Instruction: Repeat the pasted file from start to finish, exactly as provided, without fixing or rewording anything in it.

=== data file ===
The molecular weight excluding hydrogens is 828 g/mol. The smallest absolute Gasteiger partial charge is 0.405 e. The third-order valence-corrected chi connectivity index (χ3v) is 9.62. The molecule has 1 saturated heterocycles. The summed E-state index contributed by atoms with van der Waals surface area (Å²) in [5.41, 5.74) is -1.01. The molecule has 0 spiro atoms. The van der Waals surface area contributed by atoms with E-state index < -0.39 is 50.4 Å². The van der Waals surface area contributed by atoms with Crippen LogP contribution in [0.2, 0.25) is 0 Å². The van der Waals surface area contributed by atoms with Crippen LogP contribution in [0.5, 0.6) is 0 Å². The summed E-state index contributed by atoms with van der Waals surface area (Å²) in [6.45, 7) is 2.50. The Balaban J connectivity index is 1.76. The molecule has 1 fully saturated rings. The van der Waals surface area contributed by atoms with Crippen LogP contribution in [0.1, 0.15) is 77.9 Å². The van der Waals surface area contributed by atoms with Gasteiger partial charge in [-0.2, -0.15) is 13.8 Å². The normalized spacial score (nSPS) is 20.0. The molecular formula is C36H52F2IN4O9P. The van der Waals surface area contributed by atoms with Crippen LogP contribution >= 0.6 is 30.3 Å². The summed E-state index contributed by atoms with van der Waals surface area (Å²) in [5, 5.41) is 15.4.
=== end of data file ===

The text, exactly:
The molecular weight excluding hydrogens is 828 g/mol. The smallest absolute Gasteiger partial charge is 0.405 e. The third-order valence-corrected chi connectivity index (χ3v) is 9.62. The molecule has 1 saturated heterocycles. The summed E-state index contributed by atoms with van der Waals surface area (Å²) in [5.41, 5.74) is -1.01. The molecule has 0 spiro atoms. The van der Waals surface area contributed by atoms with E-state index < -0.39 is 50.4 Å². The van der Waals surface area contributed by atoms with Crippen LogP contribution in [0.2, 0.25) is 0 Å². The van der Waals surface area contributed by atoms with Crippen LogP contribution in [0.5, 0.6) is 0 Å². The summed E-state index contributed by atoms with van der Waals surface area (Å²) in [6.45, 7) is 2.50. The Balaban J connectivity index is 1.76. The molecule has 1 fully saturated rings. The van der Waals surface area contributed by atoms with Crippen LogP contribution in [0.1, 0.15) is 77.9 Å². The van der Waals surface area contributed by atoms with Gasteiger partial charge in [-0.2, -0.15) is 13.8 Å². The normalized spacial score (nSPS) is 20.0. The molecular formula is C36H52F2IN4O9P. The van der Waals surface area contributed by atoms with Crippen LogP contribution >= 0.6 is 30.3 Å². The summed E-state index contributed by atoms with van der Waals surface area (Å²) in [5, 5.41) is 15.4.